Tag Archives: greenhouse gas emissions

Environment  Mongabay: Old-growth forests of Pacific Northwest could be key to climate action — story and video

Hall of Mosses Trail, Hoh Rainforest, Olympic National Park, Washington state, U.S. Image by Tjflex2 via Flickr (CC BY-NC-ND 2.0).

This story linked here is one I originally imagined reporting from Vancouver Island in British Columbia. The Canadian province seems intent allowing the last of its majestic, irreplaceable old-growth forests be taken by the timber and pellet industries — aside from perhaps the Great Bear Rainforest on the central coast. But Covid restrictions locked the border between the US and Canada in late July (2021), so I shifted my focus to Washington state and Olympic National Park for my first field reporting since summer 2019.

My idea was simple — tour a coastal, old-growth rainforest with a forest ecologist and discuss why such rare ecosystems are important to harboring vast biodiversity, cleansing air and watersheds, and storing more carbon per hectare than the rainforests of the tropics. A good source and expert, Dominick DellaSala, chief scientist at Wild Heritage: Earth Island Institute, agreed to fly up from Oregon to meet me on the Upper Peninsula of Washington state, just a few miles across the sound from British Columbia.

I also wanted a video, linked here, to complement my story. My my editor Glenn Scherer approved a budget for me to hire Seattle-based Ted Grudowski, a friend of my Greensboro neighbor and documentarian Michael Frierson (lucky connections all around). Ted is an award-winning environmental videographer and knows the Olympic National Park inside out. He was as much as a fixer in helping me map a plan for where to report from as he was an expert videographer in capturing my hike with DellaSala, and later, a key interview with John Talberth, an expert Pacific Northwest forest conversation. The multimedia package came together exactly as I hoped it would, with a special assist from Mongabay video producers Manon Verchot in India, Lucia Torres in Spain and Lisa Golden in Great Britain.

Here’s an excerpt:

“As humans endure one of the worst summers ever punctuated by climate catastrophes around the world, and the U.N. Intergovernmental Panel on Climate Change releases its most dire report yet, I’ve invited DellaSala, past president of the Society of Conservation Biology, to join me on this hike to discuss the value of old-growth forests.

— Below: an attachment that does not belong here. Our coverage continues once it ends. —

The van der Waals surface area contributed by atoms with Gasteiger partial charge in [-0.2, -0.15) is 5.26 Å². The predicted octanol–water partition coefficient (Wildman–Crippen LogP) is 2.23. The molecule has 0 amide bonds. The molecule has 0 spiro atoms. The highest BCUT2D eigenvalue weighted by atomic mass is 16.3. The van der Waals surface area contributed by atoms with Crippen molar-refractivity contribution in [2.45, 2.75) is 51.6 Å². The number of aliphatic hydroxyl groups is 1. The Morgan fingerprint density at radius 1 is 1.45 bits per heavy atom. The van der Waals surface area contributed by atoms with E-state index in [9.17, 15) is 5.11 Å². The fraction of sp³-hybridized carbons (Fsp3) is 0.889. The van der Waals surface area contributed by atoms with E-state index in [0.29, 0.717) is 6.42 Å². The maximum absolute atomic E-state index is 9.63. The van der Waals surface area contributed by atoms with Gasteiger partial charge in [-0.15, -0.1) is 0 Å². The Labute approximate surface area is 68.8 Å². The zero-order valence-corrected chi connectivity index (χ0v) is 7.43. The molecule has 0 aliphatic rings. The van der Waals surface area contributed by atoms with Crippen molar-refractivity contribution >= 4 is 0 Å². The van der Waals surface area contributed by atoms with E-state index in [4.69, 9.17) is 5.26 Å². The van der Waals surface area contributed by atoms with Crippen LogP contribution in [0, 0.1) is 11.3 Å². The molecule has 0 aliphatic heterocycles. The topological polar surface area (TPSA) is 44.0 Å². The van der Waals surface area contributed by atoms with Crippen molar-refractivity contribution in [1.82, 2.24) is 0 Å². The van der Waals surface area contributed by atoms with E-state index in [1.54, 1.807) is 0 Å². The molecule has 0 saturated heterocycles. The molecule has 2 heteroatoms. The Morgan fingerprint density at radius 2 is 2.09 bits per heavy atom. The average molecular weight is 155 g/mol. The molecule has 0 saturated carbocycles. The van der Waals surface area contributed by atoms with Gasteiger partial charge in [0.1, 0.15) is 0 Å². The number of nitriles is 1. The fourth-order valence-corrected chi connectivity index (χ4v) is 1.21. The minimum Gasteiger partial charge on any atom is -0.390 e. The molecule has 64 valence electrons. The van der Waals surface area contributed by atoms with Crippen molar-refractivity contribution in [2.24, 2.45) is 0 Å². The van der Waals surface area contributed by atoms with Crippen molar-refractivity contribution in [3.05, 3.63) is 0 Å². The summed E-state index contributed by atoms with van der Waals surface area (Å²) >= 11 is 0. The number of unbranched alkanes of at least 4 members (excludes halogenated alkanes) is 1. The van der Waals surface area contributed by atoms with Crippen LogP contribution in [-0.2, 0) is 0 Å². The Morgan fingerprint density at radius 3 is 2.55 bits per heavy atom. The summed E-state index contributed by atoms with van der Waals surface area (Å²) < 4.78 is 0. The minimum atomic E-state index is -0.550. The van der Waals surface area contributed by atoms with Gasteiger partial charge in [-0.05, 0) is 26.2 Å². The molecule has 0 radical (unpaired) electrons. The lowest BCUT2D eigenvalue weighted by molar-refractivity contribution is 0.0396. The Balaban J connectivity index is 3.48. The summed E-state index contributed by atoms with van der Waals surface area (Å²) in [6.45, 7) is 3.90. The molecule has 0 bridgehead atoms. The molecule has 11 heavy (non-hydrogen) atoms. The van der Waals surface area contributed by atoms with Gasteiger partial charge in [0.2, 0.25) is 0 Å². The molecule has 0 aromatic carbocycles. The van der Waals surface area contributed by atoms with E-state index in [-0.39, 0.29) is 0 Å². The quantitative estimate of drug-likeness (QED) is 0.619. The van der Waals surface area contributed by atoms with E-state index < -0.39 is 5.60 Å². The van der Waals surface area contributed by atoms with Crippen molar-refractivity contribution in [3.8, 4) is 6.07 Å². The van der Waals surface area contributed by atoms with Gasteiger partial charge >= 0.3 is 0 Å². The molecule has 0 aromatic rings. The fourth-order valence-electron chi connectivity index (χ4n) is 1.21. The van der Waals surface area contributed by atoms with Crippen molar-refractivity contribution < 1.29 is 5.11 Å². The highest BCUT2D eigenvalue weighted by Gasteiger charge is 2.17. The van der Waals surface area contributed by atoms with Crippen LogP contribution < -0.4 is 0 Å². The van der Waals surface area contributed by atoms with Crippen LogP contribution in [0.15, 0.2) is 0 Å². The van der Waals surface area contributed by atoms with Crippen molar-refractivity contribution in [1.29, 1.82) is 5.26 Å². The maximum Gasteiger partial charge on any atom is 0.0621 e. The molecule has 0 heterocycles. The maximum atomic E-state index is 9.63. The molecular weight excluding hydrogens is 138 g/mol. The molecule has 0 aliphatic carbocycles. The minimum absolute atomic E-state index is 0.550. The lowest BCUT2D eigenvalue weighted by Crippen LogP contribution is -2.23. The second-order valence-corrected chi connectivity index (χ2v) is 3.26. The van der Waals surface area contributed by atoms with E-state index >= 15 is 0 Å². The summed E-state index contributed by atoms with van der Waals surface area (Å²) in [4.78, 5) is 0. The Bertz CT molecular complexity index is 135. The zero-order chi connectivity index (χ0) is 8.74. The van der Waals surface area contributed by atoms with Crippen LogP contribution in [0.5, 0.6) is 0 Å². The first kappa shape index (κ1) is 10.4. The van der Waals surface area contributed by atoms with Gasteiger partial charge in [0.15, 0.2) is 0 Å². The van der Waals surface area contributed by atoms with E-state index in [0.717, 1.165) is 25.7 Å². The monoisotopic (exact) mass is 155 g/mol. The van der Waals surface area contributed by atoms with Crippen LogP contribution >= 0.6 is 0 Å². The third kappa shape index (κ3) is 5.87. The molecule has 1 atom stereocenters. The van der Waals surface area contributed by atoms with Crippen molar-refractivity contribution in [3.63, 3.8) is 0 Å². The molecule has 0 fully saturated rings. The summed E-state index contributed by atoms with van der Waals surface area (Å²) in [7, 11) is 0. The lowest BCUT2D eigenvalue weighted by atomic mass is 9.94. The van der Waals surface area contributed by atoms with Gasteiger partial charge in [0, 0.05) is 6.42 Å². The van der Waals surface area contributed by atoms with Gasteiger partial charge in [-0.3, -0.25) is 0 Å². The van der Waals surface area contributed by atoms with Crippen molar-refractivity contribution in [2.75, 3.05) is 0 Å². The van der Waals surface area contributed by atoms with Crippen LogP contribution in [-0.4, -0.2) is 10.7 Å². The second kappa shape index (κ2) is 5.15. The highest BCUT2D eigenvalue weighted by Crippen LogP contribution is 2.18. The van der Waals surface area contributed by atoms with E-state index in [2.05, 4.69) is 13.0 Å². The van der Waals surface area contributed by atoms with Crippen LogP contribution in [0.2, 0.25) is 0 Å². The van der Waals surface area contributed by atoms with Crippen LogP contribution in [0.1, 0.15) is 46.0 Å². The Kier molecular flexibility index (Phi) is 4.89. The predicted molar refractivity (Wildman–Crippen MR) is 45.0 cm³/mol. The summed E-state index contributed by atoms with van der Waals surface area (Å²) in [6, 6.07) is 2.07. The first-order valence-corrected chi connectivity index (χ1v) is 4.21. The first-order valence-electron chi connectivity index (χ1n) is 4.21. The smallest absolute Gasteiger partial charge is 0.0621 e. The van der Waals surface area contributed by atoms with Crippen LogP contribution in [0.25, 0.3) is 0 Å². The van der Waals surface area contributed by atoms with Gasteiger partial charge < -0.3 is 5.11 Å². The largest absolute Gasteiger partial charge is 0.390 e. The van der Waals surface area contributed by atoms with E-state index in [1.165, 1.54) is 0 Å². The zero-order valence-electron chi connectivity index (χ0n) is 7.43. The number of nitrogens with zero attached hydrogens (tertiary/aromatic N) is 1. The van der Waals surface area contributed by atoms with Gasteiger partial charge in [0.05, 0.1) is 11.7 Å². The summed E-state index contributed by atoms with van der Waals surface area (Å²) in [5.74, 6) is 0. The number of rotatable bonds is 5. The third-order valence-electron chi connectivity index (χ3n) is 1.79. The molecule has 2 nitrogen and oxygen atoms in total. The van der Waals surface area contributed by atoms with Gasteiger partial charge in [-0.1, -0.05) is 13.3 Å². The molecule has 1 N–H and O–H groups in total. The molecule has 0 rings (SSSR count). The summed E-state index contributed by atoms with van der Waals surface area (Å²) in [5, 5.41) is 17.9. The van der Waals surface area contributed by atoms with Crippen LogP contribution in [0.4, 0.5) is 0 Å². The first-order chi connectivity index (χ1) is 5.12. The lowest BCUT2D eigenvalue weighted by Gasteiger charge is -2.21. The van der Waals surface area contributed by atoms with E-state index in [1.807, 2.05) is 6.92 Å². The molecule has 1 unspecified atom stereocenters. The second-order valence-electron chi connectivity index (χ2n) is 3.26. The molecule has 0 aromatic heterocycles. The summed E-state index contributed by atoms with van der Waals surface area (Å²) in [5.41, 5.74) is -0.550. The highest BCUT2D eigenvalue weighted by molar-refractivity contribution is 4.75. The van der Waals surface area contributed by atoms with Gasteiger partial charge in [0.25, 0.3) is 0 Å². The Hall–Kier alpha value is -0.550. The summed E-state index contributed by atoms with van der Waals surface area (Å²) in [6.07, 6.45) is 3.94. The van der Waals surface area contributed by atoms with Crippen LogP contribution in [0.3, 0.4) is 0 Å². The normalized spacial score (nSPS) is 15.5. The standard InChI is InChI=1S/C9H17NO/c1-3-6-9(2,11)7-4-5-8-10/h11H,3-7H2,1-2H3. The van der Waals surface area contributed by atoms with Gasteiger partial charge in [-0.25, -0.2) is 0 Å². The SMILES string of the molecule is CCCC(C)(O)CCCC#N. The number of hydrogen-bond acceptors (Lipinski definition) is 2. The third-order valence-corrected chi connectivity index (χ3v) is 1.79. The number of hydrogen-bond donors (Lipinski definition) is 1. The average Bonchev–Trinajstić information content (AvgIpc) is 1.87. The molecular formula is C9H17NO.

“What’s at stake in protecting much of what’s left? How can government policy on both sides of the U.S.-Canadian border do more to preserve old-growth, perhaps the most effective means we have of slowing the alarming rate of global warming — letting tall, old trees grow taller and older in large, fully intact ecosystems?”

Northwest Coastal Map: Coastal temperate rainforests, among the rarest ecosystems on Earth as well as being the most carbon dense, stretch along the Pacific Coast from northern California to the Alaska panhandle. Map (left) by Dominick DellaSala and Island Press / photo (right) by John Schoen.

Environment  Mongabay: Illegal clearing for agriculture is driving tropical deforestation: Report

An expanding oil palm plantation abuts rainforest in Sabah, Malaysia. Image by Rhett Butler/Mongabay.
An expanding oil palm plantation abuts rainforest in Sabah, Malaysia. Image by Rhett Butler/Mongabay.

Forest Trends is an NGO I’ve been familiar with for a number of years, primarily through a deputy director, Gena Gammie, who lives in Lima and heads up water conservation initiatives there. I’ve interviewed Michael Jenkins, the founder and CEO, several times and have always found him knowledgeable and candid — no nonsense, like Phil Duffy at Woodwell Climate Research Center. So when Forest Trends released a major new report on illegal deforestation connected to agriculture commodities, I knew we had a for a solid story for Mongabay. The story linked here. Also, Mongabay produced a short, subtitled video of my story for social media, linked here.

An excerpt: “In its report, Illicit Harvest, Complicit Goods, NGO Forest Trends found that at least 69% of tropical forests cleared for agricultural activities such as ranching and farmland between 2013 and 2019 was done in violation of national laws and regulations. The actual amount of illegally deforested land is immense during that period – 31.7 million hectares, or an area roughly the size of Norway.

“The report reveals the climate impact of this illegal agro-conversion is equally significant, making up 42% of greenhouse gas emissions of all tropical deforestation. The related emissions total of 2.7 gigatons of CO2 annually during the seven-year period is more than India’s fossil fuel emissions in 2018. The study notes that if tropical deforestation emissions tied to commercial agriculture were a country, it would rank third behind China and the U.S.”